135-6 Spreading the Risk. Native Trout Management In a Warmer and Less Certain Future

Jack E. Williams , Trout Unlimited, Medford, OR
Amy L. Haak , Trout Unlimited, Boise, ID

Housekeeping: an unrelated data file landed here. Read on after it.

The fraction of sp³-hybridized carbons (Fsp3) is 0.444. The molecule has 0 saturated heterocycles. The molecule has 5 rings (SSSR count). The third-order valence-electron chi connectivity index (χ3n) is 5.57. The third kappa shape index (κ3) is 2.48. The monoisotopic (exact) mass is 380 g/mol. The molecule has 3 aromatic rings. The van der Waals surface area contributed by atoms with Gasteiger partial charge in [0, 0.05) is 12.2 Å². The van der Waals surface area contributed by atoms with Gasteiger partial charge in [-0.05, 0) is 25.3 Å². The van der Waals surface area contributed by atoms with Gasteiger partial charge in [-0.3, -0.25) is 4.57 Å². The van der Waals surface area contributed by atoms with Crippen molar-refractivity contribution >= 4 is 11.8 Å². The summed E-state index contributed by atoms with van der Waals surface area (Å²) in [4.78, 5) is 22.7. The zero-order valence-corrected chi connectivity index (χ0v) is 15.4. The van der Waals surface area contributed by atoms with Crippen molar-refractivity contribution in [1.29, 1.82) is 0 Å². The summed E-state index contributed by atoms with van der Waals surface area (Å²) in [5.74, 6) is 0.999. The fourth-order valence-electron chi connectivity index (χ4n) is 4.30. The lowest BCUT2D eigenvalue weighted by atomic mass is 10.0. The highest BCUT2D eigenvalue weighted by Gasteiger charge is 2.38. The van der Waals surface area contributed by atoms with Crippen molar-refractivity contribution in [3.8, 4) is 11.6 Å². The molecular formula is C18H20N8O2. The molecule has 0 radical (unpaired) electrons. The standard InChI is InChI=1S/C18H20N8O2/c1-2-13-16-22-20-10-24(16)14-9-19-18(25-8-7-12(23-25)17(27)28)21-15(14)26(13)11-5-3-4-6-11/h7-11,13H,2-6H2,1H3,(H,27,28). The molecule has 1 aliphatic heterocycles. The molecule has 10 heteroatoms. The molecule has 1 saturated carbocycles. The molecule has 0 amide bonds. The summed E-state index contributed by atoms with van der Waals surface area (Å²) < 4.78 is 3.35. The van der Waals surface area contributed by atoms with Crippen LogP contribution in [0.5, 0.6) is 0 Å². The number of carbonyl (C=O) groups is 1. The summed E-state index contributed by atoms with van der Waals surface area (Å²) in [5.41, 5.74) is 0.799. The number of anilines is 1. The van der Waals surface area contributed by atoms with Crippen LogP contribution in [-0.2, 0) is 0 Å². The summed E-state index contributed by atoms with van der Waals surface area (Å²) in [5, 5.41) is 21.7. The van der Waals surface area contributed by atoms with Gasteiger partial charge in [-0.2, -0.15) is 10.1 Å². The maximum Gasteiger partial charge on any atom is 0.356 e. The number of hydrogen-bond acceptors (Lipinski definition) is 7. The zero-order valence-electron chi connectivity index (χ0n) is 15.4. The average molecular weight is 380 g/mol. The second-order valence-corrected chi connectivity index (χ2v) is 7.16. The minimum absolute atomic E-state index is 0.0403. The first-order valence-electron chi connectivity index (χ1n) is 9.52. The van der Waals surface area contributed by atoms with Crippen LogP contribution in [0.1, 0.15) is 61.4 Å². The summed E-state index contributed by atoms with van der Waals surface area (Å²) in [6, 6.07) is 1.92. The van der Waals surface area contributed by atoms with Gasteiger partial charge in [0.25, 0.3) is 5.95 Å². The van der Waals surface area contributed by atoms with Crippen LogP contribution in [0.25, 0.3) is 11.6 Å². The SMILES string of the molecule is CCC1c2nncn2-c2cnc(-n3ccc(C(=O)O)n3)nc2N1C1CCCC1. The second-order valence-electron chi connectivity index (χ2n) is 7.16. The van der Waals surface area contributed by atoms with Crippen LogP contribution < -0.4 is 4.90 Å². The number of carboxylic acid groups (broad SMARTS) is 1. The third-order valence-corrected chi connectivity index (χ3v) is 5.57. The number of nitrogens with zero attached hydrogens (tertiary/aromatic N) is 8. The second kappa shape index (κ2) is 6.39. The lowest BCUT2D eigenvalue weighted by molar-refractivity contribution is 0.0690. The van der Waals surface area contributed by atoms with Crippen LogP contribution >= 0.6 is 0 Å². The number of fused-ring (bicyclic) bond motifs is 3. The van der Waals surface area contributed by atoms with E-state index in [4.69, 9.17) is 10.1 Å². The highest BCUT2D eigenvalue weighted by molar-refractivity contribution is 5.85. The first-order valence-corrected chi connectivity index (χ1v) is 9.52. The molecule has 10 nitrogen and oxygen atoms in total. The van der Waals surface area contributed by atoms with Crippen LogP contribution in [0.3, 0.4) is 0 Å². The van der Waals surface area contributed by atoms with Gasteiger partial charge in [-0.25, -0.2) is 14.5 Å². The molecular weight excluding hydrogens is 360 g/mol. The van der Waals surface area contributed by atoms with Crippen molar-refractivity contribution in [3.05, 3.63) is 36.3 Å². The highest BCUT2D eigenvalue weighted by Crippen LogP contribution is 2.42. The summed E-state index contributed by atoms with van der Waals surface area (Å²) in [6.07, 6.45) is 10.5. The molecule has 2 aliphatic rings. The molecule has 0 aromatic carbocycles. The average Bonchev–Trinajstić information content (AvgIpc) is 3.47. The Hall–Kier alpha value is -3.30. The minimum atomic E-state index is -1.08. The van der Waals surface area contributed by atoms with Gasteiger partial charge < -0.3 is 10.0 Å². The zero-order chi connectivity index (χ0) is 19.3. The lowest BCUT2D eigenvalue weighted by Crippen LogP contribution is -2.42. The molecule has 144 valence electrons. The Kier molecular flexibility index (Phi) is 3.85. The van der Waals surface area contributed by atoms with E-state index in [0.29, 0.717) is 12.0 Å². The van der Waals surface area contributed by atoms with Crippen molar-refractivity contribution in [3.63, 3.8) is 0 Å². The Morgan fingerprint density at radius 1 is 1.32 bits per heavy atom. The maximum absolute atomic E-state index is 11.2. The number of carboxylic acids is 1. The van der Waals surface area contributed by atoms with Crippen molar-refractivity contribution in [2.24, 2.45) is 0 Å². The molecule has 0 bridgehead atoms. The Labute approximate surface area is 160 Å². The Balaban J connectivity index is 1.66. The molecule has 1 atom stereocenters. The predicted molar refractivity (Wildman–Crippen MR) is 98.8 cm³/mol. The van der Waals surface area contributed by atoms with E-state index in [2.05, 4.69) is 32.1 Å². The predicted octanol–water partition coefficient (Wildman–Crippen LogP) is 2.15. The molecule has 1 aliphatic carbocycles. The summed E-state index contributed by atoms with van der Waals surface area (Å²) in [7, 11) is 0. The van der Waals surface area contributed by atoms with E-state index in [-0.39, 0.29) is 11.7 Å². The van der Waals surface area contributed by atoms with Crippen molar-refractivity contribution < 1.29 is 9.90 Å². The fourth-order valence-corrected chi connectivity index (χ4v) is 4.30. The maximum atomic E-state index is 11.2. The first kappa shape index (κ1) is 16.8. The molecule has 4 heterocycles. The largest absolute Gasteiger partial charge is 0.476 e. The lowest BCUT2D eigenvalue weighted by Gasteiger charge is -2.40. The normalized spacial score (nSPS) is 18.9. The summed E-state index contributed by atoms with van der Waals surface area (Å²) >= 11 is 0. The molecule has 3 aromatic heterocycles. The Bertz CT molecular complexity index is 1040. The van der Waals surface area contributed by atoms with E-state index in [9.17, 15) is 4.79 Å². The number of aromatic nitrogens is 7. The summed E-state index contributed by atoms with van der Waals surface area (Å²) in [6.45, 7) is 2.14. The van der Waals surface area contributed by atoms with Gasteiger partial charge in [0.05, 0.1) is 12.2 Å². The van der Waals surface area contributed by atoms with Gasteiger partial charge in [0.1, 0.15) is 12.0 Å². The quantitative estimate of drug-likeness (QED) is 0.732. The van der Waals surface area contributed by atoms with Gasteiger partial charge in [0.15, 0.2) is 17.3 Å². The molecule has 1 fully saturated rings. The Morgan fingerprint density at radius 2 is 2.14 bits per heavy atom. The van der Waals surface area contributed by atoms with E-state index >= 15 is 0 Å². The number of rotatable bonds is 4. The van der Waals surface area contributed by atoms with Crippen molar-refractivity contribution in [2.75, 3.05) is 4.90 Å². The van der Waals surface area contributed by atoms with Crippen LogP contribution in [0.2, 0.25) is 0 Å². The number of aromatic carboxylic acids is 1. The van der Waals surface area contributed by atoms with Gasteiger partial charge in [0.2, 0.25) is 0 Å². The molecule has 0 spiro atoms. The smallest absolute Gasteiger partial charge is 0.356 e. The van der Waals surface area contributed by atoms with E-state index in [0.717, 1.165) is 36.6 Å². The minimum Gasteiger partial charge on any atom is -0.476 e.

Management strategies that maximize biological diversity and promote varied approaches to population protection are more likely to succeed during a future where global warming drives rapid environmental change and increases uncertainty.  We describe how the concept of a diverse management portfolio can be applied to native trout conservation by providing for Representation (protecting/restoring diversity), Resilience (having sufficiently large populations and intact habitats to survive environmental change), and Redundancy (saving enough different populations so that some can be lost without jeopardizing the species).  Saving diversity for native trout requires the conservation of genetically pure populations, the protection and restoration of life history diversity, and the protection of populations across the historic range.  Protecting larger, stronghold populations is important because such populations will have a better chance of surviving future disturbances, including those associated with climate change.  The long-term persistence of populations is likely to require maintenance of larger population sizes and habitat patches than currently exist for many populations.  Redundancy among these elements is important given that many populations are small, occupy reduced habitat in fragmented stream systems, and therefore are vulnerable to extirpation.  Application of the concept is further described in case studies of Yellowstone cutthroat trout and Rio Grande cutthroat trout, two subspecies that illustrate many of the management challenges common to western native trout.